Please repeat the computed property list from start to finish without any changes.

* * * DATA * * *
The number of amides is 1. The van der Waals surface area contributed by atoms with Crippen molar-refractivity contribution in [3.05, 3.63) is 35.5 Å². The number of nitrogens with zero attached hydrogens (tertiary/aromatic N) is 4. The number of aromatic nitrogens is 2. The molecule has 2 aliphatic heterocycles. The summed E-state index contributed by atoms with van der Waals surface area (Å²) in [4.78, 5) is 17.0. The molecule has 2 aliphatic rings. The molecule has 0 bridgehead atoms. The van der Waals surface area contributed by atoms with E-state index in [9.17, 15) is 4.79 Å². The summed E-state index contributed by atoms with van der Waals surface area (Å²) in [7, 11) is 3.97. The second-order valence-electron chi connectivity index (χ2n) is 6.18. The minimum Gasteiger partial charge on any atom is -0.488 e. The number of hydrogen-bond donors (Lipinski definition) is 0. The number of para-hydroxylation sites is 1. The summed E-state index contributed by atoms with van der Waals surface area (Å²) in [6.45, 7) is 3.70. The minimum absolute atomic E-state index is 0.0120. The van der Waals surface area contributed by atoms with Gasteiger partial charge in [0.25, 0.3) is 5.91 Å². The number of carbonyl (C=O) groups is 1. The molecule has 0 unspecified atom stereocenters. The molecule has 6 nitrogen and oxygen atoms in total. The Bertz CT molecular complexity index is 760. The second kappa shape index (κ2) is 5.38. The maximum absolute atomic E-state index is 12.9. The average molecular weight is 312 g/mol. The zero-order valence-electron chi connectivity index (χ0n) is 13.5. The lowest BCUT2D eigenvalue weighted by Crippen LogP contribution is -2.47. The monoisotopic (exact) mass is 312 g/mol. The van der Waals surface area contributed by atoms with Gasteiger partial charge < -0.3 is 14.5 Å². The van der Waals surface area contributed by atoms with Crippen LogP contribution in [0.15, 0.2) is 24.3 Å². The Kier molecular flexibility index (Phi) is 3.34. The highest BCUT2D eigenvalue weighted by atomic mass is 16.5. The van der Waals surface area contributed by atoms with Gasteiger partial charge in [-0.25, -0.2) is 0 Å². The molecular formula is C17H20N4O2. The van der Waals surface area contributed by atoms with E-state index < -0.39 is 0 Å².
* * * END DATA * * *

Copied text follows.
The number of amides is 1. The van der Waals surface area contributed by atoms with Crippen molar-refractivity contribution in [3.05, 3.63) is 35.5 Å². The number of nitrogens with zero attached hydrogens (tertiary/aromatic N) is 4. The number of aromatic nitrogens is 2. The molecule has 2 aliphatic heterocycles. The summed E-state index contributed by atoms with van der Waals surface area (Å²) in [4.78, 5) is 17.0. The molecule has 2 aliphatic rings. The molecule has 0 bridgehead atoms. The van der Waals surface area contributed by atoms with E-state index in [9.17, 15) is 4.79 Å². The summed E-state index contributed by atoms with van der Waals surface area (Å²) in [7, 11) is 3.97. The second-order valence-electron chi connectivity index (χ2n) is 6.18. The minimum Gasteiger partial charge on any atom is -0.488 e. The number of hydrogen-bond donors (Lipinski definition) is 0. The number of para-hydroxylation sites is 1. The summed E-state index contributed by atoms with van der Waals surface area (Å²) in [6.45, 7) is 3.70. The minimum absolute atomic E-state index is 0.0120. The van der Waals surface area contributed by atoms with Gasteiger partial charge in [0.25, 0.3) is 5.91 Å². The number of carbonyl (C=O) groups is 1. The molecule has 0 unspecified atom stereocenters. The molecule has 6 nitrogen and oxygen atoms in total. The Bertz CT molecular complexity index is 760. The second kappa shape index (κ2) is 5.38. The maximum absolute atomic E-state index is 12.9. The average molecular weight is 312 g/mol. The zero-order valence-electron chi connectivity index (χ0n) is 13.5. The lowest BCUT2D eigenvalue weighted by Crippen LogP contribution is -2.47. The monoisotopic (exact) mass is 312 g/mol. The van der Waals surface area contributed by atoms with Gasteiger partial charge < -0.3 is 14.5 Å². The van der Waals surface area contributed by atoms with Crippen LogP contribution in [0.15, 0.2) is 24.3 Å². The Kier molecular flexibility index (Phi) is 3.34. The highest BCUT2D eigenvalue weighted by atomic mass is 16.5. The van der Waals surface area contributed by atoms with Gasteiger partial charge in [-0.25, -0.2) is 0 Å². The molecular formula is C17H20N4O2. The van der Waals surface area contributed by atoms with E-state index < -0.39 is 0 Å².